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Posts tagged ‘video games’

Play Like a Pirate – Fun is an essential part of learning

I spent part of the morning chatting with golfing buddy and educational expert Steve Wyckoff. He’s got a way of sucking people into unplanned conversations that end up making everyone smarter. It’s always a good time when it starts with Steve’s signature line:

“So what’s become clear to you?”

This morning wasn’t any different.

We spent perhaps an hour meandering around a matrix that focuses on levels of student engagement. The different quadrants of the matrix ask students to think about how challenging a class is and whether they love or hate it. We’re thinking about using this to get usable data from middle and high school students. As in, “pick a quadrant that best describes each of your classes.” Read more

PokemonGo: 21st century geocaching, lesson plans, & all around game changer

Maybe you missed this. Maybe you’ve been following the presidential election or the Brexit thing or bemoaning the fact that the 2015 World Series champions have lost seven of their last ten games and are now seven games back of Cleveland. You know, something trivial.

So let me catch you up.

A free mobile phone app just changed the world.

Okay. That may be just a bit of an exaggeration. But it’s not far off. Since last week, more people are using this app than Twitter. During that same period, the market value of the app’s manufacturer bumped up nine billion – that’s billion with a B – dollars. And all over the world, millions have jumped off their couches and are, wait for it Read more

Using Graphite: App smashing in the social studies classroom

If you’re not spending time on the Graphite web site, uh . . .  what are you doing instead? Because I’m gonna suggest that you’ve got a problem with your priorities.

Looking for a handy site that helps you locate useful apps, games, and websites that also provides ratings and reviews? That also includes teacher feedback? That has awesome search and sorting functions? That organizes all of its goodies by Common Core – giving you the chance to find activities aligned to ELA literacy standards for history?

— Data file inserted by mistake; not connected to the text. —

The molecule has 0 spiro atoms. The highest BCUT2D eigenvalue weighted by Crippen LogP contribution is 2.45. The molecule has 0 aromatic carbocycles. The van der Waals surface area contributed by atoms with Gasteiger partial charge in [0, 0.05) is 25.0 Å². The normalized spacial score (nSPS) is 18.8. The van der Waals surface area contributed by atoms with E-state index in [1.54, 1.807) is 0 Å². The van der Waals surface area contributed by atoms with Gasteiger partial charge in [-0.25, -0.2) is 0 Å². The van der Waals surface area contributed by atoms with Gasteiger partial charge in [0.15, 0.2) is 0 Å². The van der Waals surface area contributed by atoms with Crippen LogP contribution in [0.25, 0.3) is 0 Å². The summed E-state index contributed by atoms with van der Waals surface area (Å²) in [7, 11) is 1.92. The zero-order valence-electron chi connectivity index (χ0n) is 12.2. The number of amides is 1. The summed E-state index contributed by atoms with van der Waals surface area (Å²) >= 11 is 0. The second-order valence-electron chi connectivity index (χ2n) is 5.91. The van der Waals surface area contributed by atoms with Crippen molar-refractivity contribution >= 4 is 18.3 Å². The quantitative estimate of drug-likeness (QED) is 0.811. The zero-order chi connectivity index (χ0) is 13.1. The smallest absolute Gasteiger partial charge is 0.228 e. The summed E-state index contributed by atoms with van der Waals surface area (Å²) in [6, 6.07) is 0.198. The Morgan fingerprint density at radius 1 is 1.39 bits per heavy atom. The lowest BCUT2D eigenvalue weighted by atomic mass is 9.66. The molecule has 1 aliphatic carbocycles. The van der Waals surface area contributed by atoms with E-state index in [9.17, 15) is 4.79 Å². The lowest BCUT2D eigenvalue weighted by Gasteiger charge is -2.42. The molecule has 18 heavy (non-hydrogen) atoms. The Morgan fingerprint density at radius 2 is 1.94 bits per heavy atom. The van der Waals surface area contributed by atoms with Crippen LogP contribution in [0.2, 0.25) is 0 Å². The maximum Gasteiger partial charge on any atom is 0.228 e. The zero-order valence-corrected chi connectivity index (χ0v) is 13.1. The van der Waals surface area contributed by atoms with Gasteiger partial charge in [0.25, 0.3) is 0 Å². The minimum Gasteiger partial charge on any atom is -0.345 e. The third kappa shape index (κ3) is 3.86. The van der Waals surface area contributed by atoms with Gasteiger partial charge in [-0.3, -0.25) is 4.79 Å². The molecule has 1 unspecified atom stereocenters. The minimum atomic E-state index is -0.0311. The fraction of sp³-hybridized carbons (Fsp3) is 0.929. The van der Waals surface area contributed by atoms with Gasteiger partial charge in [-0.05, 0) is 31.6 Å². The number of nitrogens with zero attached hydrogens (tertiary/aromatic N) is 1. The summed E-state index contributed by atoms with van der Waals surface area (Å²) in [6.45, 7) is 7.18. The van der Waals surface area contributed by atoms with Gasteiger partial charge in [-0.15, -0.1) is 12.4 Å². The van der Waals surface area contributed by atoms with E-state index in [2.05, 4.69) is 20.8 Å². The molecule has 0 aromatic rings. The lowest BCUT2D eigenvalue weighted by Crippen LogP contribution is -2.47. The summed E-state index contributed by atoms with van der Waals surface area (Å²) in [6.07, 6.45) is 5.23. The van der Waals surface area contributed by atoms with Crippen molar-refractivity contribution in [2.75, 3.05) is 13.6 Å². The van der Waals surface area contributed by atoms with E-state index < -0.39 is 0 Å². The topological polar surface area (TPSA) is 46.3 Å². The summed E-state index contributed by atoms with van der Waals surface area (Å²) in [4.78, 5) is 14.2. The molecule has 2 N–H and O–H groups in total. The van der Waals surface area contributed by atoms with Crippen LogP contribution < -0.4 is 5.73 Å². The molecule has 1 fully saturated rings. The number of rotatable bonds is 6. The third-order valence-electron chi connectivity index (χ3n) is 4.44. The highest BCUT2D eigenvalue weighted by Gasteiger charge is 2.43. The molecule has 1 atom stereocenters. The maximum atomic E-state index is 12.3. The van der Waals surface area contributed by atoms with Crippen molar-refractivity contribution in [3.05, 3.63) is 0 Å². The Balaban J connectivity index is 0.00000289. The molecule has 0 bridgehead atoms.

What you’re looking for is Graphite

. . . a free service from nonprofit Common Sense Education designed to help preK-12 educators discover, use, and share the best apps, games, websites, and digital curricula for their students by providing unbiased, rigorous ratings and practical insights from our active community of teachers.

Their team of professional educators – early childhood development experts, doctorates in education, and teachers with hands-on classroom experience – rates each website, game, and app on Graphite based on their detailed rubric. Every product on Graphite is rigorously reviewed to dig deeper into what and how your students will learn with it.

Start with the basics. Head straight Read more

Tip of the Week: Google goodies, tech tools, and various video games

I’m spending the day hanging out with the great folks at Augusta Middle. Go Bluejays!

Our time together is focused on sharing tech ideas and exploring tools. So I figured, might as well share the list of things we’re playing with today.

There’s a ton of stuff – it’s a show and tell day so we’ll demo than play than create than reflect. Pick and choose. Explore a tool at a time.

Enjoy! Read more

Explore Like a Pirate: #gbl & game-based course design

I’ve gotten to know Michael Matera over the last few years as we both went down the path of using games in the classroom. We read each other’s stuff and chatted once a while via social media. He’s connected with some of my good friends and colleagues like Kevin Honeycutt and Wes Fryer.

As a classroom teacher, Michael spent a ton of time perfecting the concept of game-based learning in the trenches with his middle school students. All while sharing his ideas and thoughts via mrmatera.com and @mrmatera.

And just so you know – if you haven’t seen his stuff – Michael’s got the juice. He’s a guy who believes in #gbl and is pulling it off with a ton of success with actual, real live kids.

So if he ever writes a book that describes how teachers can use game-based learning and gamification in the classroom, buy the book. Seriously. You’re gonna get smarter and your kids will learn more.

You already know where this is heading, don’t you? Yup. Read more

Tip of the Week: Social Studies Simulations for Sharing list

I’m not exactly clear on how and where I ran across the Social Studies Simulations for Sharing Google Doc. I’m pretty sure that Shawn McCusker, one of the original founders of the awesome #sschat hashtag / website and social studies edtech guru, created the document back in 2012. The list splashed back on the interwebs just before the 2015 holiday break and, after apparently spending the last few years watching reruns of the West Wing, I finally became aware of it.

The research behind the use of engaging learning activities such as video games and online simulations is pretty clear. More and more teachers are using these types of tools as part of their instructional design. Read more